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|Title:||Cellular mechanism of U18666A-mediated apoptosis in cultured murine cortical neurons: Bridging Niemann-Pick disease type C and Alzheimer's disease||Authors:||Koh, C.H.V.
Niemann-Pick disease type C
Primary cortical neurons
|Issue Date:||2006||Citation:||Koh, C.H.V., Cheung, N.S. (2006). Cellular mechanism of U18666A-mediated apoptosis in cultured murine cortical neurons: Bridging Niemann-Pick disease type C and Alzheimer's disease. Cellular Signalling 18 (11) : 1844-1853. ScholarBank@NUS Repository. https://doi.org/10.1016/j.cellsig.2006.04.006||Abstract:||Neuronal cell death can occur by means of either necrosis or apoptosis. Both necrosis and apoptosis are generally believed to be distinct mechanisms of cell death with different characteristic features distinguished on the basis of their morphological and biochemical properties. The brain is the most cholesterol-rich organ in the body but not much is known about the mechanisms that regulate cholesterol homeostasis in the brain. Recently, several clinical and biochemical studies suggest that cholesterol imbalance in the brain may be a risk factor related to the development of neurological disorders such as Niemann-Pick disease type C (NPC) and Alzheimer's disease (AD). NPC is a fatal juvenile neurodegenerative disorder characterized by premature neuronal death and somatically altered cholesterol metabolism. The main biochemical manifestation in NPC is elevated intracellular accumulation of free cholesterol caused by a genetic deficit in cholesterol trafficking. The pharmacological agent, U18666A (3-β-[2-(diethylamino)ethoxy]androst-5-en-17-one), is a well-known class-2 amphiphile which inhibits cholesterol transport. Cells treated with this agent accumulate intracellular cholesterol to massive levels, similar to that observed in cells from NPC patients. NPC and AD have some pathological similarities which may share a common underlying cause. AD is one of the most common types of dementia affecting the elderly. However, the molecular mechanisms of neurodegeneration in NPC and AD are largely unknown. This review provides a consolidation of work done using U18666A in the past half century and focuses on the implications of our research findings on the mechanism of U18666A-mediated neuronal apoptosis in primary cortical neurons, which may provide an insight to elucidate the mechanisms of neurodegenerative diseases, particularly NPC and AD, where apoptosis might occur through a similar mechanism. © 2006 Elsevier Inc. All rights reserved.||Source Title:||Cellular Signalling||URI:||http://scholarbank.nus.edu.sg/handle/10635/28737||ISSN:||08986568||DOI:||10.1016/j.cellsig.2006.04.006|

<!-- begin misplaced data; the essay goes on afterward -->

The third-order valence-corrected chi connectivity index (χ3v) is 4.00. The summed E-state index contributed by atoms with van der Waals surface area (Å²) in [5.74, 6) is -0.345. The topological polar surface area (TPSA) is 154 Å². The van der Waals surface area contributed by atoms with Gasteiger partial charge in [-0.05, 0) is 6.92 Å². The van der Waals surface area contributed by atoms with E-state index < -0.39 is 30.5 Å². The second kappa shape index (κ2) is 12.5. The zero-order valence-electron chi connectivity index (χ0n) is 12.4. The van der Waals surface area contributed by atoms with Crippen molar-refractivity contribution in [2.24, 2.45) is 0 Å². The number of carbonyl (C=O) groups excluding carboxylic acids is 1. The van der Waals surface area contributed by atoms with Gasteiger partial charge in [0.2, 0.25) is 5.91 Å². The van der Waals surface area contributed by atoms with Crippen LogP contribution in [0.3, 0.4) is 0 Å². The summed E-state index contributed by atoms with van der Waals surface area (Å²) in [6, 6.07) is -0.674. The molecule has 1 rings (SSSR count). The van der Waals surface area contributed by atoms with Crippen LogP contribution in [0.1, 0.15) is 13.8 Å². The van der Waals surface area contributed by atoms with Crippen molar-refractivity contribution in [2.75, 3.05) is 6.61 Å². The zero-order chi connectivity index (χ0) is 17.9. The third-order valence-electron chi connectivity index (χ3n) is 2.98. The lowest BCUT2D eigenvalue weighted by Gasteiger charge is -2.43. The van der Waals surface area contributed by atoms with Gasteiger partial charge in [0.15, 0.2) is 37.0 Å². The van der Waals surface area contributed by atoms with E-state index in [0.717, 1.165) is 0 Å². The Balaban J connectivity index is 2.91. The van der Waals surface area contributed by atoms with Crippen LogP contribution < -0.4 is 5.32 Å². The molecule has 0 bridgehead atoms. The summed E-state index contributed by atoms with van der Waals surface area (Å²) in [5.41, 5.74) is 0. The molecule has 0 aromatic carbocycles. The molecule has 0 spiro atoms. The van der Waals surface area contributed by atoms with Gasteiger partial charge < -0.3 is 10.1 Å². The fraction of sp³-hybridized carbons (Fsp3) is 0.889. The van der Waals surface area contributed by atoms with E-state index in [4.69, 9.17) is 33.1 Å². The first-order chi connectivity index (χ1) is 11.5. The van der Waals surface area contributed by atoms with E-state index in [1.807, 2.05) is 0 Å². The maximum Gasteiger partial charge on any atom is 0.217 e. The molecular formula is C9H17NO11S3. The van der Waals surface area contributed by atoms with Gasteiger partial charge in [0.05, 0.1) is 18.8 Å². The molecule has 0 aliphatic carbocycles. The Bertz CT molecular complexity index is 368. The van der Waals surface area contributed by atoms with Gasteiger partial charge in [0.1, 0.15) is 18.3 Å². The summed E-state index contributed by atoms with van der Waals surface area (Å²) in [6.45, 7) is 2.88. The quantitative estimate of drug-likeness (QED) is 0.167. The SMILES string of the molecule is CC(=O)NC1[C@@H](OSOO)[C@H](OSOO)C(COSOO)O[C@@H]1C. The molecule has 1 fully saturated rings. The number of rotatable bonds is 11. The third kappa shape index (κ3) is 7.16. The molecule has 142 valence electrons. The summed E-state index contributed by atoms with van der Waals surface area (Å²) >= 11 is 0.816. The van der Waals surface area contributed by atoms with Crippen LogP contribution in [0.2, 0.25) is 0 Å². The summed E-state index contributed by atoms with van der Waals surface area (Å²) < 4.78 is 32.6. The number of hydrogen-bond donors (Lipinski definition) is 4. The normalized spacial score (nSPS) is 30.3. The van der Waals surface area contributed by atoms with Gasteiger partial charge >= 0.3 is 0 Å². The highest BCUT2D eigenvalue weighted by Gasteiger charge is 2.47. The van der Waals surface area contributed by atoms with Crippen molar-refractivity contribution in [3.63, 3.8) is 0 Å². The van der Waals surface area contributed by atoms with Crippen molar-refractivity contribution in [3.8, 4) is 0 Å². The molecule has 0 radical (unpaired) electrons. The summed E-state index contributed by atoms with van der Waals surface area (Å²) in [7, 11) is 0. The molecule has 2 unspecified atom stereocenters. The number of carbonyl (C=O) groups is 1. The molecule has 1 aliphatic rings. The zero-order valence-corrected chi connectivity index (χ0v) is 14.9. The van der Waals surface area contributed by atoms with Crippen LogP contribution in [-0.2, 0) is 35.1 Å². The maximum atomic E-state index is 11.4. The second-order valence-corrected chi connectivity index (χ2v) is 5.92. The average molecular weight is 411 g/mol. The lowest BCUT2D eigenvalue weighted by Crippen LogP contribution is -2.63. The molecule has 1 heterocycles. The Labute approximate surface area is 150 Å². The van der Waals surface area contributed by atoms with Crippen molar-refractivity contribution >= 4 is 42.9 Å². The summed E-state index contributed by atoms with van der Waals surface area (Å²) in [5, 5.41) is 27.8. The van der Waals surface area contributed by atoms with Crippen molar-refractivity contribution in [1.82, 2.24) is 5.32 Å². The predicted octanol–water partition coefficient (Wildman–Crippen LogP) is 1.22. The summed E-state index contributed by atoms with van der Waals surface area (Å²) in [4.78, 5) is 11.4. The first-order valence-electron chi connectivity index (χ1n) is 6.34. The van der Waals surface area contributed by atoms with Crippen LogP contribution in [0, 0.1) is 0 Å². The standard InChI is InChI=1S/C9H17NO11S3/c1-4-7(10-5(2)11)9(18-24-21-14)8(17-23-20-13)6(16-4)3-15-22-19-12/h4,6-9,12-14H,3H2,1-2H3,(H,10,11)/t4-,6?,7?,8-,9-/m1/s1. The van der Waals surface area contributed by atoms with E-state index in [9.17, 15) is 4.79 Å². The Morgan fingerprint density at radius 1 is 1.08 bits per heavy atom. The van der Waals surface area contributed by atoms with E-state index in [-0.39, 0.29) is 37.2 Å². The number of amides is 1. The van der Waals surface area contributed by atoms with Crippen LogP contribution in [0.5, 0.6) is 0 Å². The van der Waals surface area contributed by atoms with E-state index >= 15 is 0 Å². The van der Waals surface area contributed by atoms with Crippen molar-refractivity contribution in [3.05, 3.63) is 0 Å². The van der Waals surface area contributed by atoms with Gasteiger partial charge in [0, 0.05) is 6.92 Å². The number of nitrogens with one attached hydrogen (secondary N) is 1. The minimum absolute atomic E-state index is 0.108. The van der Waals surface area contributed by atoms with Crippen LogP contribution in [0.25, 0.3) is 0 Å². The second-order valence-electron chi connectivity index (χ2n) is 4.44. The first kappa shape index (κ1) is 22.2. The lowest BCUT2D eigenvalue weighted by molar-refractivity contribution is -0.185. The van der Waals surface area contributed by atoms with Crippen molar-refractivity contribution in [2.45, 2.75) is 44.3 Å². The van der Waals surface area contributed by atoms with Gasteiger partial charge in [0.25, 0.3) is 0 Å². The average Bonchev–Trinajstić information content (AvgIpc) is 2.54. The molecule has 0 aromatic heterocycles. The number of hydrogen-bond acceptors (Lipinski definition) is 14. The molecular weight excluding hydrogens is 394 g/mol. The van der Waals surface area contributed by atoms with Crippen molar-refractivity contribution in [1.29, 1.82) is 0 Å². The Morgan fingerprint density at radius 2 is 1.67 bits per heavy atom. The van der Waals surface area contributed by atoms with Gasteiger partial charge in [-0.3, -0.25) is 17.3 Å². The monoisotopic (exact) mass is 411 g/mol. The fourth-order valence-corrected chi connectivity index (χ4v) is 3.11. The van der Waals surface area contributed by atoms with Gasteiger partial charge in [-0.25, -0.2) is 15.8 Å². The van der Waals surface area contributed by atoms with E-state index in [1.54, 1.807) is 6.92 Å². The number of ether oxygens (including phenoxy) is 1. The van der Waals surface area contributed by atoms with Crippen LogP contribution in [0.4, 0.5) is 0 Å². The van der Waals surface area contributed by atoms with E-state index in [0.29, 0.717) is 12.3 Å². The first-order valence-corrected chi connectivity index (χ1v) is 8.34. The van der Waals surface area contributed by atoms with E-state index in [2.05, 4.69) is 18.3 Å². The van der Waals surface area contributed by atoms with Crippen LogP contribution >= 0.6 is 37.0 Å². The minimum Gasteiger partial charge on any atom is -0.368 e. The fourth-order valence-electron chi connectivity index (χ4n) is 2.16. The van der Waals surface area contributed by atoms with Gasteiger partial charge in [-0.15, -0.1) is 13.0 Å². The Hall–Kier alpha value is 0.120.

|Appears in Collections:||Staff Publications|
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